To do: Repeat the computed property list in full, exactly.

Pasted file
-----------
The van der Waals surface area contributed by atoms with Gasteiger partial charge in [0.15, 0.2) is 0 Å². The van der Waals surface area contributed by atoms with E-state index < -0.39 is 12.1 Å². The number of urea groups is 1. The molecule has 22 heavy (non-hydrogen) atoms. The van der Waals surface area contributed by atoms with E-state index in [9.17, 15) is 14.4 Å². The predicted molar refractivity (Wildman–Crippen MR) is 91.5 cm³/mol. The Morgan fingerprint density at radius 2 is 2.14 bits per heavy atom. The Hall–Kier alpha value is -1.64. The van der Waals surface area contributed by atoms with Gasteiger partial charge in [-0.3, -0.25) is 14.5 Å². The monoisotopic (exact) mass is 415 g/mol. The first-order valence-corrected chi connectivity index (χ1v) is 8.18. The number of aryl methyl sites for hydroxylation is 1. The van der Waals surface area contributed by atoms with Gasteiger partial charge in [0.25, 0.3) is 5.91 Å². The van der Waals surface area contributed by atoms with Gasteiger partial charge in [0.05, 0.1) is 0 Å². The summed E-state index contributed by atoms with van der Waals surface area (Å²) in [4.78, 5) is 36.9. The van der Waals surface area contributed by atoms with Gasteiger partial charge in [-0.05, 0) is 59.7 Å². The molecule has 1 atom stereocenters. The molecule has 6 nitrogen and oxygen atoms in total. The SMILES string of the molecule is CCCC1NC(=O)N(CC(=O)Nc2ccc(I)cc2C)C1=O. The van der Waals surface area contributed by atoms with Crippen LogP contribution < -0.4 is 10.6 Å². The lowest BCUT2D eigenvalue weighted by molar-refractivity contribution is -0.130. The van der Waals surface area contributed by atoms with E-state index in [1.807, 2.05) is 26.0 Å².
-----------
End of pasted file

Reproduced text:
The van der Waals surface area contributed by atoms with Gasteiger partial charge in [0.15, 0.2) is 0 Å². The van der Waals surface area contributed by atoms with E-state index < -0.39 is 12.1 Å². The number of urea groups is 1. The molecule has 22 heavy (non-hydrogen) atoms. The van der Waals surface area contributed by atoms with E-state index in [9.17, 15) is 14.4 Å². The predicted molar refractivity (Wildman–Crippen MR) is 91.5 cm³/mol. The Morgan fingerprint density at radius 2 is 2.14 bits per heavy atom. The Hall–Kier alpha value is -1.64. The van der Waals surface area contributed by atoms with Gasteiger partial charge in [-0.3, -0.25) is 14.5 Å². The monoisotopic (exact) mass is 415 g/mol. The first-order valence-corrected chi connectivity index (χ1v) is 8.18. The number of aryl methyl sites for hydroxylation is 1. The van der Waals surface area contributed by atoms with Gasteiger partial charge in [0.25, 0.3) is 5.91 Å². The van der Waals surface area contributed by atoms with Gasteiger partial charge in [0.05, 0.1) is 0 Å². The summed E-state index contributed by atoms with van der Waals surface area (Å²) in [4.78, 5) is 36.9. The van der Waals surface area contributed by atoms with Gasteiger partial charge in [-0.05, 0) is 59.7 Å². The molecule has 1 atom stereocenters. The molecule has 6 nitrogen and oxygen atoms in total. The SMILES string of the molecule is CCCC1NC(=O)N(CC(=O)Nc2ccc(I)cc2C)C1=O. The van der Waals surface area contributed by atoms with Crippen LogP contribution < -0.4 is 10.6 Å². The lowest BCUT2D eigenvalue weighted by molar-refractivity contribution is -0.130. The van der Waals surface area contributed by atoms with E-state index in [1.807, 2.05) is 26.0 Å².